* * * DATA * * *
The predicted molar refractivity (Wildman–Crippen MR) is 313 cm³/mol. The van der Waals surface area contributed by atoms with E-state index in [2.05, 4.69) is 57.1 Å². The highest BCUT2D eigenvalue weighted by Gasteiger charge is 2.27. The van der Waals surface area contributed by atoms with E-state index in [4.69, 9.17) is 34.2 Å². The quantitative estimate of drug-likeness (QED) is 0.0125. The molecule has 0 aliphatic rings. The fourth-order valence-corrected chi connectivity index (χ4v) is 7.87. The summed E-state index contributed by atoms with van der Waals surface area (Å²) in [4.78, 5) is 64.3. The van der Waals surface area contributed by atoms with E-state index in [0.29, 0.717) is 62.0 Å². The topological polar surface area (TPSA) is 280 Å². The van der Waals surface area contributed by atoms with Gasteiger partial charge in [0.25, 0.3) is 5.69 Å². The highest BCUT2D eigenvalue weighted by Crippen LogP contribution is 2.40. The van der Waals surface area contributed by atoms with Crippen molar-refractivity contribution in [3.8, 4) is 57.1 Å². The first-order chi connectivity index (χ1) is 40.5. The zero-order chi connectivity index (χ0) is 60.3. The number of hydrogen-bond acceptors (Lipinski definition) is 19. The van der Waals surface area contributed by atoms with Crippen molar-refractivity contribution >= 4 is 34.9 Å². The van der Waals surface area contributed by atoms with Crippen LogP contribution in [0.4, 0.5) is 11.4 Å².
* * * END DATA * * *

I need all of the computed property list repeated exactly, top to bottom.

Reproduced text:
The predicted molar refractivity (Wildman–Crippen MR) is 313 cm³/mol. The van der Waals surface area contributed by atoms with E-state index in [2.05, 4.69) is 57.1 Å². The highest BCUT2D eigenvalue weighted by Gasteiger charge is 2.27. The van der Waals surface area contributed by atoms with E-state index in [4.69, 9.17) is 34.2 Å². The quantitative estimate of drug-likeness (QED) is 0.0125. The molecule has 0 aliphatic rings. The fourth-order valence-corrected chi connectivity index (χ4v) is 7.87. The summed E-state index contributed by atoms with van der Waals surface area (Å²) in [4.78, 5) is 64.3. The van der Waals surface area contributed by atoms with E-state index in [0.29, 0.717) is 62.0 Å². The topological polar surface area (TPSA) is 280 Å². The van der Waals surface area contributed by atoms with Gasteiger partial charge in [0.25, 0.3) is 5.69 Å². The highest BCUT2D eigenvalue weighted by Crippen LogP contribution is 2.40. The van der Waals surface area contributed by atoms with Crippen molar-refractivity contribution in [3.8, 4) is 57.1 Å². The first-order chi connectivity index (χ1) is 40.5. The zero-order chi connectivity index (χ0) is 60.3. The number of hydrogen-bond acceptors (Lipinski definition) is 19. The van der Waals surface area contributed by atoms with Crippen molar-refractivity contribution >= 4 is 34.9 Å². The van der Waals surface area contributed by atoms with Crippen LogP contribution in [0.4, 0.5) is 11.4 Å².